Llanthony Priory is a special place. Nestled in the sheep-dotted Vale of Ewyas, it couldn’t have a more atmospheric setting. Giraldus Cambrensis described the area as “ a situation truly calculated for religion”. Foggy conditions added to the drama when we visited.
The Priory dates to the early 12th century. It was founded by a Norman nobleman, William de Lacy and Ersinius, a former Chaplain to Queen Matilda. The two hermits attracted a band of followers and a church was built on the site. Later, the number of monks grew to around 40 and they adopted the Rule of St. Augustine, becoming one of the earliest houses of Augustine canons in Britain.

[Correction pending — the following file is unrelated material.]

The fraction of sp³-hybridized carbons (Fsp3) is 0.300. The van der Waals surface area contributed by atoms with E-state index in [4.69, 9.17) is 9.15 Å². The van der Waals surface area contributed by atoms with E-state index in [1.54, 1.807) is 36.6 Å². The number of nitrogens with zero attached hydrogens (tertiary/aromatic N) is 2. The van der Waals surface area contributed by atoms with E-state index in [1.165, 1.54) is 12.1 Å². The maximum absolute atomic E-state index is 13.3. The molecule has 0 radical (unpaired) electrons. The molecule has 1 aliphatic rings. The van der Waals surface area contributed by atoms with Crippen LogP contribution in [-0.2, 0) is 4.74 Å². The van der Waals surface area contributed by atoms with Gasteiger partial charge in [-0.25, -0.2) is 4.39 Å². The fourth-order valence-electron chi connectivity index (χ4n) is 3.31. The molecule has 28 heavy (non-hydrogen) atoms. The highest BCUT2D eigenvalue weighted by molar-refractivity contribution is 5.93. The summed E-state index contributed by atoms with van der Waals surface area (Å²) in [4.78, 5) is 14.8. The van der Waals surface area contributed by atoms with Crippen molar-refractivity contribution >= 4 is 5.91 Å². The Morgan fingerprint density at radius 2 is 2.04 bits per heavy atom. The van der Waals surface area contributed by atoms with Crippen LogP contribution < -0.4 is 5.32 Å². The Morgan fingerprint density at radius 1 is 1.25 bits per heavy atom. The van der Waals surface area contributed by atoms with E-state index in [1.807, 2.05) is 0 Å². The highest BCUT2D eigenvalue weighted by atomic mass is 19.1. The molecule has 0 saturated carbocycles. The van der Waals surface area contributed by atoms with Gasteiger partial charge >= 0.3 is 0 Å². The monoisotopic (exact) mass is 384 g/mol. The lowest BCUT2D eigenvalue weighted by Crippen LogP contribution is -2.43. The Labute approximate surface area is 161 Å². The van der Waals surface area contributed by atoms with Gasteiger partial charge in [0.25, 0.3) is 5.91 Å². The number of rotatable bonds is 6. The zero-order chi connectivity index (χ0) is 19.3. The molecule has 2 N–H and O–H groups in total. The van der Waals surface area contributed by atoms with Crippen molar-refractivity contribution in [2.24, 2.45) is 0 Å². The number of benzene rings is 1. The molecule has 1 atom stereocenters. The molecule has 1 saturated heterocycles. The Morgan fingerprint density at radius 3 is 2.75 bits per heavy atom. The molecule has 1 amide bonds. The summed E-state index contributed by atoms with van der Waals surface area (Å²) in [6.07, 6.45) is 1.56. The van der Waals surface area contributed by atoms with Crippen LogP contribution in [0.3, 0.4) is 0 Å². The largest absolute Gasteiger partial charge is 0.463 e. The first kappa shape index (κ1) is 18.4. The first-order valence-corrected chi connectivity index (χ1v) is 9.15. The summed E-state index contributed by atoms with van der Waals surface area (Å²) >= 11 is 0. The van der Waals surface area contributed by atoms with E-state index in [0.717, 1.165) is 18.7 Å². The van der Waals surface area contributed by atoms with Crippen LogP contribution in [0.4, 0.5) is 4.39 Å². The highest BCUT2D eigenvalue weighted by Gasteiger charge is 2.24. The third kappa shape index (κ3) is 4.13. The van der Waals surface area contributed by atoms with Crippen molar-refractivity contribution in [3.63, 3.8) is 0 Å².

In 1135, tensions between the Normans and the local Welsh population led to a daughter cell, Llanthony Secunda, being founded in Gloucester. The priory’s valuables were removed there and the fortunes of the mother house seemed to dwindle. The rebellion of Owain Glyndwr in the early 15th century further diminished the priory’s standing. The priory was dissolved under Henry VIII and the remaining monks received pensions. Over the following centuries, the priory decayed and became a ruin. In the 18th century, a house was built within the ruins. It is now a hotel.
St. David’s Church stands adjacent to the ruins and has it’s origins in the sixth century. It is a simple, peaceful place.
Beautiful surroundings, atmospheric ruins and a 12th Century Bar (!) make Llanthony a wonderful place to visit. Oh, and there’s plenty of good spots for playing Hide and Seek…..